Universal Design in the Workplace
Universal Design is the design of products and environments to be usable by all people, to the greatest extent possible, without the need for adaptation or specialized design. Universal Design principles have traditionally been applied to architecture, product design, and the learning environment, but these principles are highly applicable to the work environment as well.
Background on Universal Design
Pregnant and Parenting
Undergraduate Students, Graduate Students, and Employees
The University is committed to creating an inclusive and accessible environment for pregnant and parenting students and employees. A number of University resources are available for this population (see Resources, below).
Examples of Reasonable Accommodations for Employees:
If the DRC determines the University cannot effectively accommodate an employee in her current position, the employee may request permanent reassignment to a vacant University position for which she is qualified as a reasonable accommodation. Upon requesting reassignment, for a period of 30 days, the University will review vacant positions that have been posted to CareerTrack or have been submitted to be posted. Once an employee requests reassignment, he will be unable to return to h
The University has a number policies related to leave and pay options for when employees are on leave, such as the Federal Family and Medical Leave Act Policy, Paid Sick Time Policy, Personal Leave of Absence Policy, and Compassionate Transfer of Leave Policy. University leave policies can be found in the Classified Staff Policy Manual and University’s Handbook on Appointed Personnel.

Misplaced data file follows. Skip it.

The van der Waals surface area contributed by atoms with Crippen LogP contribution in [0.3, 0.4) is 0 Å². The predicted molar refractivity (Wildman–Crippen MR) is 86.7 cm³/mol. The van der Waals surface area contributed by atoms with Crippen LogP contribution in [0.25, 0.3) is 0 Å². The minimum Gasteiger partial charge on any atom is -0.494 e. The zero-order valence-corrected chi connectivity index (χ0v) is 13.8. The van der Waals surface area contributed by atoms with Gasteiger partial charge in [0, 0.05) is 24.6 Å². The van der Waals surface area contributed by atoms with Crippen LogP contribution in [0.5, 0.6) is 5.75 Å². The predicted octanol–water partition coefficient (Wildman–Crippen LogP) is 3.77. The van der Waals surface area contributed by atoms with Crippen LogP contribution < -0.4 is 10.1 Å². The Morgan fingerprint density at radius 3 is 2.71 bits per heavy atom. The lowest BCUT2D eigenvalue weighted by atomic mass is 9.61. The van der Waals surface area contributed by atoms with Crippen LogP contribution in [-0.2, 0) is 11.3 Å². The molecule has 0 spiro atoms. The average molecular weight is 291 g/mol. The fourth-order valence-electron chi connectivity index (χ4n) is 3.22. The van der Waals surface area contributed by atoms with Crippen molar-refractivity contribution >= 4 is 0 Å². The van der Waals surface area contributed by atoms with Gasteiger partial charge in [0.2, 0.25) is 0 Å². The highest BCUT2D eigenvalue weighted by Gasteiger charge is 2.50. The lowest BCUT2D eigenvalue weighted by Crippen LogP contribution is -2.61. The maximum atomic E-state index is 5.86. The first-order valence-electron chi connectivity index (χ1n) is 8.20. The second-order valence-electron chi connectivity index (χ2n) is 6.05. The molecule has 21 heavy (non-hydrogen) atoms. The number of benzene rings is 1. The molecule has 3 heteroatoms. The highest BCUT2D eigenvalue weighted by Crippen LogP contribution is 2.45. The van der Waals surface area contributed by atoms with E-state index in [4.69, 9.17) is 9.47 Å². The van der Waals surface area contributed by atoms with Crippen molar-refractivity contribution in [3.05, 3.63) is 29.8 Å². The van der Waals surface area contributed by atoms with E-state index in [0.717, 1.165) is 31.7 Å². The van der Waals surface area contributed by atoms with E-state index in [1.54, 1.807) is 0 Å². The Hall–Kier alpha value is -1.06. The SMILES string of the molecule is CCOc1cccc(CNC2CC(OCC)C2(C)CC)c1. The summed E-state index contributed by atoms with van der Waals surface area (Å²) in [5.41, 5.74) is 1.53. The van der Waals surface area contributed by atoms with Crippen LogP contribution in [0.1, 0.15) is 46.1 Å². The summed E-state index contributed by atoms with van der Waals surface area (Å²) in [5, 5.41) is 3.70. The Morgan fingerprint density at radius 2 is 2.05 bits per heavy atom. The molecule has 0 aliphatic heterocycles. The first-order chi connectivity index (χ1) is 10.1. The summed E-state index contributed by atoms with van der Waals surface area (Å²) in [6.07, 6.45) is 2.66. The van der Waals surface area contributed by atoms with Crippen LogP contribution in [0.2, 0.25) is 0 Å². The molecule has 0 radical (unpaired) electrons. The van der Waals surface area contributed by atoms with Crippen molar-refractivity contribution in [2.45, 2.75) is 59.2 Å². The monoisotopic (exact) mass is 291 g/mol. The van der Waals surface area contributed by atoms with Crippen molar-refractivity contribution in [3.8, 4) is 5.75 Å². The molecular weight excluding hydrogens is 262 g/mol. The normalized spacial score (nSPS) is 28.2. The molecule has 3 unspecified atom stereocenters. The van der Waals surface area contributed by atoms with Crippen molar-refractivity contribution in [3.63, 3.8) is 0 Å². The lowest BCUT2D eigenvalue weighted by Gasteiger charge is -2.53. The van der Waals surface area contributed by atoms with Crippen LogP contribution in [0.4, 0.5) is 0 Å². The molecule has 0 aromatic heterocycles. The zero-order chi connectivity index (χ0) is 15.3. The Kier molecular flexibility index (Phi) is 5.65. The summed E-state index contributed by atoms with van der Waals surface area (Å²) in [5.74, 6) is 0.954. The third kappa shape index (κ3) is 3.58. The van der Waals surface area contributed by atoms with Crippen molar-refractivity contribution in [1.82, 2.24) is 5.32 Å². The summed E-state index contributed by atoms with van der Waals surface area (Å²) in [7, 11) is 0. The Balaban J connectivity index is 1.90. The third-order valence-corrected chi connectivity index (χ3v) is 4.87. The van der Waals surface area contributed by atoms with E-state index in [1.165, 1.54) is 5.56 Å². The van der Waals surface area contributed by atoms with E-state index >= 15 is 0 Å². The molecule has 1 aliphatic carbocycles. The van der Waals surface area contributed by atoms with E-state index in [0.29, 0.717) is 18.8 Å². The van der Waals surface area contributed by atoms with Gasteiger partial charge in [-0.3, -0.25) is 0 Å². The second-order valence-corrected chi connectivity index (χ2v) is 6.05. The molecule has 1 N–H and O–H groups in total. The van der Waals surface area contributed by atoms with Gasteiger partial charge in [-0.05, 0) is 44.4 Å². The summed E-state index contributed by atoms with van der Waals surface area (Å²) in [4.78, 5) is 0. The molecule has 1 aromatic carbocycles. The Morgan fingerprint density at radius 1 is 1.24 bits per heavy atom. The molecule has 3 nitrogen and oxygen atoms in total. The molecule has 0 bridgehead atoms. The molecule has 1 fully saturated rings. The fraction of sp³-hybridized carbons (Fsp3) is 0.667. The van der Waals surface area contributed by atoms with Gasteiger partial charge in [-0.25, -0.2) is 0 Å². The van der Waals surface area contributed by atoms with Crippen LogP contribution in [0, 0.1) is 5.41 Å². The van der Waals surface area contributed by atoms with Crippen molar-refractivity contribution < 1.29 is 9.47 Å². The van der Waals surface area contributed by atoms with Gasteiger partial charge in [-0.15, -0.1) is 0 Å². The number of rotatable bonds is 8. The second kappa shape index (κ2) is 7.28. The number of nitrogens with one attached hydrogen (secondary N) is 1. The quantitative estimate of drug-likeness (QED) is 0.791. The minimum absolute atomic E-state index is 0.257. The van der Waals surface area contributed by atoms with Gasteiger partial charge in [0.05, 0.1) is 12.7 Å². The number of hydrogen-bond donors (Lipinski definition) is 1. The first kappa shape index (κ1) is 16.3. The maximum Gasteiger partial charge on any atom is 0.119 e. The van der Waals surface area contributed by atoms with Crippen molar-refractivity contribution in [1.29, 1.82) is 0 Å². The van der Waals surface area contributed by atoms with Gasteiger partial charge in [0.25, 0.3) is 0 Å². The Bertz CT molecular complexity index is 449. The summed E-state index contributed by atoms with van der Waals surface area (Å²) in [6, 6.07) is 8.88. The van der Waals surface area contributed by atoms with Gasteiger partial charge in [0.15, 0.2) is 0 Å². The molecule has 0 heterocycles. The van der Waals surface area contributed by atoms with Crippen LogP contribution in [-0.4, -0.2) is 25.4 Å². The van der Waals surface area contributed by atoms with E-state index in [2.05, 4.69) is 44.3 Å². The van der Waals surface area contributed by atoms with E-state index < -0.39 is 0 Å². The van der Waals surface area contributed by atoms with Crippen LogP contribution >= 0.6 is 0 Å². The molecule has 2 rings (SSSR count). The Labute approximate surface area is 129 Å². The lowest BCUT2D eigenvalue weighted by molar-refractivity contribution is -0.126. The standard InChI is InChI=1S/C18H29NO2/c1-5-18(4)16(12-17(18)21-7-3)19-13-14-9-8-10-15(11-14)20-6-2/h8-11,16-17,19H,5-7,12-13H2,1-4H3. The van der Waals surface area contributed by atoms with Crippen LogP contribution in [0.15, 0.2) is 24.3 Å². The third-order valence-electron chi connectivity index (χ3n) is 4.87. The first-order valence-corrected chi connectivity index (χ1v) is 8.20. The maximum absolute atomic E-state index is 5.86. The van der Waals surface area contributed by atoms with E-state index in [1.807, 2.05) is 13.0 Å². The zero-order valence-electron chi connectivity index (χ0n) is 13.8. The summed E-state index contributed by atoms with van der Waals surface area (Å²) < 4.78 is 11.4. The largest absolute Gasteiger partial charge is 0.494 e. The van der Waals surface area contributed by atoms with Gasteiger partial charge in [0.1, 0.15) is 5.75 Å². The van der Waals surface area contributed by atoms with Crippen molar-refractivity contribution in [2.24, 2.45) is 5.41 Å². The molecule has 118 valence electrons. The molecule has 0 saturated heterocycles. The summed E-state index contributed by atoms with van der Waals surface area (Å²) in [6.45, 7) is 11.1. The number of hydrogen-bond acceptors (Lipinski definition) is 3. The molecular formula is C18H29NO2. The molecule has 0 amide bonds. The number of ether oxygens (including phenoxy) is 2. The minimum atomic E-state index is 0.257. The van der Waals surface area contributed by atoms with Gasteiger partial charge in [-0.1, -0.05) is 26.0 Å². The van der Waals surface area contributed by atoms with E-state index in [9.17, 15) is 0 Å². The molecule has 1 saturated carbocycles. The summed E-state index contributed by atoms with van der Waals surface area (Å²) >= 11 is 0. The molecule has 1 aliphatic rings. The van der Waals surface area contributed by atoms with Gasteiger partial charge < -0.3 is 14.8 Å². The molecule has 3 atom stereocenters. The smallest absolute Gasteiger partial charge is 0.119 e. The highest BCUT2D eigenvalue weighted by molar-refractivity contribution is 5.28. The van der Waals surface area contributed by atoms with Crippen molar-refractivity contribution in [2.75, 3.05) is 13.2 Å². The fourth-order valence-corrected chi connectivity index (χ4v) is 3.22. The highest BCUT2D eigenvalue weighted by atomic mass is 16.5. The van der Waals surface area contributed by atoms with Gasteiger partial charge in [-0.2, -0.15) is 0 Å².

Job restructuring includes redistributing marginal job functions and altering how a job function is performed. For example, if an employee is responsible for occasionally carrying heavy boxes upstairs in a building with no elevator but is no longer able to do so because of a disability or pregnancy, that job function could be redistributed to another employee as an accommodation. Alternatively, if an employee is responsible for occasionally delivering heavy boxes on the same floor, the University could provide a rolling cart as an accommodation.
The University’s Cart Service, which provides transportation via golf carts to areas of campus not serviced by Cat Tran, is facilitated by Parking and Transportation Services (PTS). The DRC determines whether students and employees are eligible for Cart Service on a permanent basis because of a disability, and Campus Health determines whether students and employees are eligible for temporary Cart Service because of an injury, condition, or pregnancy.
Flexible work arrangements offer employees flexibility in terms of when and where work is performed. The following are examples of flexible work arrangements: